can specify how much air can still go into the bottle.
Also I wouldn't create the classes "above" and "below" I think.
Cealings and floors are connected to rooms via the relation PartOf or
NextTo. With properties like Position you can specify that a ceiling
is above an actor.
I hope David won't mind tearing down his classes (just a bit though).
Needless to say that my proposals introduce a much more complex
system, but it could create very enjoyable situations. Like lowering
ceilings and spreading gasses.
Last night I came up with another idea: It seemed to me that some
properties like Position, PhysicalState and Description are always
necessary for objects. They cannot be added or deleted during the
game, for this would create impossible states. On the other hand,
properties like Flammable, Edible and Fixed are very suitable to
be changed during a game. (Pizza's are edible, unless you
leave them lying around for too long.) For this reason I would
like to introduce
that can be allocated to objects at compile time, and
that can be added and deleted at run-time.
The static properties can be implemented by data-fields (or
pointers to data-fields) in the classes and they can be inherited
by subclasses. The dynamic properties can be implemented using
pointers that can be added to and removed from sets of properties
at run-time. (Much like prototypes in some OO-languages.) For some
reason the dynamic properties seem to be all booleans. But I think
someone can come up with examples of other types.
Any reactions to some of the above?
p.s. I don't claim that my proposals are perfect either.
p.p.s. OASYS IS _NOT_ OBJECT-ORIENTED!
It supports no inheritance, no polymorphism, no delegation,
no prototypes, no encapsulation, nothing actually.
It only calls it's procedures 'methods' and it calles it's
types 'classes'. That's no reason for being called object-
oriented in my opinion.
| Jurgen Appelo | |
| Delft University of Technology | When Technology Is Master, |
| The Netherlands | You Reach Disaster Faster. |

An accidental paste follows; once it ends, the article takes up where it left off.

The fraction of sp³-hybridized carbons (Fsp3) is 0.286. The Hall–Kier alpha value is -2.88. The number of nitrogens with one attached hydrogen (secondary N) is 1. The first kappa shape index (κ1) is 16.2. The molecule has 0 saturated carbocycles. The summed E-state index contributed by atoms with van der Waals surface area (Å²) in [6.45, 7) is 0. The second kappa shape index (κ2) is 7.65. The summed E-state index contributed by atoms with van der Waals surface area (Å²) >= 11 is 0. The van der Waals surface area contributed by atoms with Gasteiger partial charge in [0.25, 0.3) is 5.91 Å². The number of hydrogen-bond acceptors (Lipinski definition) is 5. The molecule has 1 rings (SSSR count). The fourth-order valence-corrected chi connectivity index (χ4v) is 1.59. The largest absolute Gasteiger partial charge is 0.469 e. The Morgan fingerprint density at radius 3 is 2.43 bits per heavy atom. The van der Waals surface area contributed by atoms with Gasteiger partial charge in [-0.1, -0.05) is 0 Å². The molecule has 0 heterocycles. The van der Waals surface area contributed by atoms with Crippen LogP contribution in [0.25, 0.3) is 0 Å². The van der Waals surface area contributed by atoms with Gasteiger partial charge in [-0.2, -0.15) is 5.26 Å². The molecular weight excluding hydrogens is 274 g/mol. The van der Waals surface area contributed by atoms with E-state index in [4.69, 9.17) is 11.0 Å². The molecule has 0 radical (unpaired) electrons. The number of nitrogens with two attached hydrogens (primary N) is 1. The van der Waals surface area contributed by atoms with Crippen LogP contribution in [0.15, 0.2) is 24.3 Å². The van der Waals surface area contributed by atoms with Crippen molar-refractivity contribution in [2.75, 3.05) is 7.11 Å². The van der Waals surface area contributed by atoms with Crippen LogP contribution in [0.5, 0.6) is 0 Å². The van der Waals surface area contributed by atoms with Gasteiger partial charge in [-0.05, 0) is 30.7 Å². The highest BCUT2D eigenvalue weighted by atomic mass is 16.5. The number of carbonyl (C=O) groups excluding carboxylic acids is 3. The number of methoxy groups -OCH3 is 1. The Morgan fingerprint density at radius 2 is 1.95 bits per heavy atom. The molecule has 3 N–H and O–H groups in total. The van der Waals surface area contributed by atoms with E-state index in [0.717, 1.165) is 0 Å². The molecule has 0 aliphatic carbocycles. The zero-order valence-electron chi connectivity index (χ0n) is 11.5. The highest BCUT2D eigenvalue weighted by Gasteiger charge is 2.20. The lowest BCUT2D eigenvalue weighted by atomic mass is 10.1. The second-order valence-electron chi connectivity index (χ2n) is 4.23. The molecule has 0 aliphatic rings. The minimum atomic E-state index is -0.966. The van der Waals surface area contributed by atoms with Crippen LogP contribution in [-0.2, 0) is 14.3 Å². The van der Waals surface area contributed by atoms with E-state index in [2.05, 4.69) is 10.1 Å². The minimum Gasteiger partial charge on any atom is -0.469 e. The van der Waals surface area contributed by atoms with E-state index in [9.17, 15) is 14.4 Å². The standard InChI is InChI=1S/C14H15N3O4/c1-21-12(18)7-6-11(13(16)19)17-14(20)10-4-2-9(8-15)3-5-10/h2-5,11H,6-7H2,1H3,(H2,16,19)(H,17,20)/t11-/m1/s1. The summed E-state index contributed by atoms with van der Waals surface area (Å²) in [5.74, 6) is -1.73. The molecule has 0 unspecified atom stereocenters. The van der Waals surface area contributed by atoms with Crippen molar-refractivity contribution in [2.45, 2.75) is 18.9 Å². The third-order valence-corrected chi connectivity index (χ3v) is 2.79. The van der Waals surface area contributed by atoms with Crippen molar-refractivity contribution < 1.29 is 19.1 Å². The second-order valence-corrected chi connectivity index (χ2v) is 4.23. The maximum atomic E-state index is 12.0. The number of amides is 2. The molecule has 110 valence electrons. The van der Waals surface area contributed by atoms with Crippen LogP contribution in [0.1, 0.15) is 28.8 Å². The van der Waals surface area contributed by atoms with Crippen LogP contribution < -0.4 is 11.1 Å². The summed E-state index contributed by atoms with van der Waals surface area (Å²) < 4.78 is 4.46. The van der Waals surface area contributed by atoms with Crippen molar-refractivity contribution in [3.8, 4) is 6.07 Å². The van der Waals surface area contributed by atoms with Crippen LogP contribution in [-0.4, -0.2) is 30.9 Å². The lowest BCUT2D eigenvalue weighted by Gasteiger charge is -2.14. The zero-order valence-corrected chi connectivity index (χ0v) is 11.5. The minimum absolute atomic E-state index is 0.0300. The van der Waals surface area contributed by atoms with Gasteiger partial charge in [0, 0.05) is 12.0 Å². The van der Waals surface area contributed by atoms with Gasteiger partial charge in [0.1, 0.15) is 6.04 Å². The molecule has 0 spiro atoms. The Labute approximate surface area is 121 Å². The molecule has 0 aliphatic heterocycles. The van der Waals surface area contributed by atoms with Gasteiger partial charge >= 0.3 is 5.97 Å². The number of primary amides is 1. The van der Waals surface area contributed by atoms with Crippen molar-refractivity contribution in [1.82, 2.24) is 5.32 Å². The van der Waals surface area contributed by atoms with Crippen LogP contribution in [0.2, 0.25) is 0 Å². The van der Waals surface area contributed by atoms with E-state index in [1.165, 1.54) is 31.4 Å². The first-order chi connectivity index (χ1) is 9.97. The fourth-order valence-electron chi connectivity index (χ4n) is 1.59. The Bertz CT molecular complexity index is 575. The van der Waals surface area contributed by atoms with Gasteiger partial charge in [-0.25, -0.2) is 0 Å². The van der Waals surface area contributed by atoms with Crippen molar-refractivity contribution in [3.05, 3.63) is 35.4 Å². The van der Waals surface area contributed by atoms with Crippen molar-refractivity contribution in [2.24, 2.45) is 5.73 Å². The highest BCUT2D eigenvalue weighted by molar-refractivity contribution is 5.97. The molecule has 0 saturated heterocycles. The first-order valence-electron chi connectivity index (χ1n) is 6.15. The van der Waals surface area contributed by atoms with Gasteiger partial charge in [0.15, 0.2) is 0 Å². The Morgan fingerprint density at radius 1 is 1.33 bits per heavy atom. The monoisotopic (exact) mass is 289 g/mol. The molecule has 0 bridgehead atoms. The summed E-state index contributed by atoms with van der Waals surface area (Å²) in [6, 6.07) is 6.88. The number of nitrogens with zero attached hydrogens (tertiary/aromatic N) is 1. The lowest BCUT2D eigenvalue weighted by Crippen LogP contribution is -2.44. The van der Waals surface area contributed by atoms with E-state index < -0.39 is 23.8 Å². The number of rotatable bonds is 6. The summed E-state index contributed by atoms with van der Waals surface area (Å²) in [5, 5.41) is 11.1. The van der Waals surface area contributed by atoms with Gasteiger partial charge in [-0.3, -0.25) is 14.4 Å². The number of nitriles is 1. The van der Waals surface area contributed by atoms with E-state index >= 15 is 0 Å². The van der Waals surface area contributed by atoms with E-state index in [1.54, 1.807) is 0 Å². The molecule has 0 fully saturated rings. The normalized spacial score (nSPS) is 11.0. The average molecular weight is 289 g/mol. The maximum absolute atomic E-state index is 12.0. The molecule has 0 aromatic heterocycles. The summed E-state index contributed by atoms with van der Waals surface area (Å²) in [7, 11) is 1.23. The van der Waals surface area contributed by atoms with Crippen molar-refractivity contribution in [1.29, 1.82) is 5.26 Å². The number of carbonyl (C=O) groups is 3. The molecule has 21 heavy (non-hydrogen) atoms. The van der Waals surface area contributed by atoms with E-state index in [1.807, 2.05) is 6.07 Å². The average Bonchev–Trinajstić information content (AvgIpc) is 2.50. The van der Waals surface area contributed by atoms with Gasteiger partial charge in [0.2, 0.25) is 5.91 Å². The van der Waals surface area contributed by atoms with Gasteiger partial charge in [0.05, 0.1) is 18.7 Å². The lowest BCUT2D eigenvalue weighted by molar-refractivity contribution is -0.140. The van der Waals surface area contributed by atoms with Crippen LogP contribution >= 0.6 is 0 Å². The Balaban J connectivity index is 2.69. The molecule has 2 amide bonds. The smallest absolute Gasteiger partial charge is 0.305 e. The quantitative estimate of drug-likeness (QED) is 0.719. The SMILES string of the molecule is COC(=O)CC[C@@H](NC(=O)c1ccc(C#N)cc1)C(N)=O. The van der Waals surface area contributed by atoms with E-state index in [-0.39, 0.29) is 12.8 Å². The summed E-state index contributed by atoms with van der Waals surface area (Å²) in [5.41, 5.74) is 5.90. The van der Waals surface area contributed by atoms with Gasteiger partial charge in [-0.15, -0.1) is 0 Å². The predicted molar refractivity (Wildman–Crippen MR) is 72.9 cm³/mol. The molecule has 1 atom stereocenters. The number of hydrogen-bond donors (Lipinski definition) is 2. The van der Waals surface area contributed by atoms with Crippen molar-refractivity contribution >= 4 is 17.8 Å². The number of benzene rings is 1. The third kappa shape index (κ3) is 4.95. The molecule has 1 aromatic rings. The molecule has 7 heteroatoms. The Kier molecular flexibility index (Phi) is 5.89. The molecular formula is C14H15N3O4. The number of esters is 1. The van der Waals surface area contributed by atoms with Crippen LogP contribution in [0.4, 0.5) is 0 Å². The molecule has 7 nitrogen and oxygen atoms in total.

| app...@dutiag.twi.tudelft.nl | |
I think your distinction is useful, but don't call them "static"
vs. "dynamic", because the "static" properties can change.
Obviously position changes. Physical state can change, e.g. a block
of ice melts. Size can change (e.g. a hunk of cheese which you
cut pieces off of).
When an object inherits the value of one of these "static" properties,
it should only be a default inheritance, and allowed to be
overruled or to be changed later.
I know I'm paranoid.
The question is, am I paranoid enough?
>I think your distinction is useful, but don't call them "static"
>vs. "dynamic", because the "static" properties can change.
>Obviously position changes. Physical state can change, e.g. a block
>of ice melts. Size can change (e.g. a hunk of cheese which you
>cut pieces off of).
>When an object inherits the value of one of these "static" properties,
>it should only be a default inheritance, and allowed to be
>overruled or to be changed later.
I can understand the word "static" is somewhat misleading. Whatever we
call them, it's just important to note that HAVING the property
Position or PhysicalState will NOT change. The values in it will change
of course, but not the fact that they are present. This is different from
the Edible boolean, for example. An object can become edible during the
game, which can introduce the property Taste, with values like sweet, salt
etcetera. So, Position is static (changeable but not removable) and Taste
is dynamic (changeable and removable).
> I do miss the class "gas", I would propose a property called
> PhysicalState (or whatever) with 3 possible values: solid/fluid/gas.
IMHO, it comes down to a matter of judgement, not physics. You have to decide
how slavishly you will model the world. Note that Phil Goetz's original
posting was on "Naive Physics". This is right on the mark! You want a
*minimal* set of laws which will still meet all the needs of your work of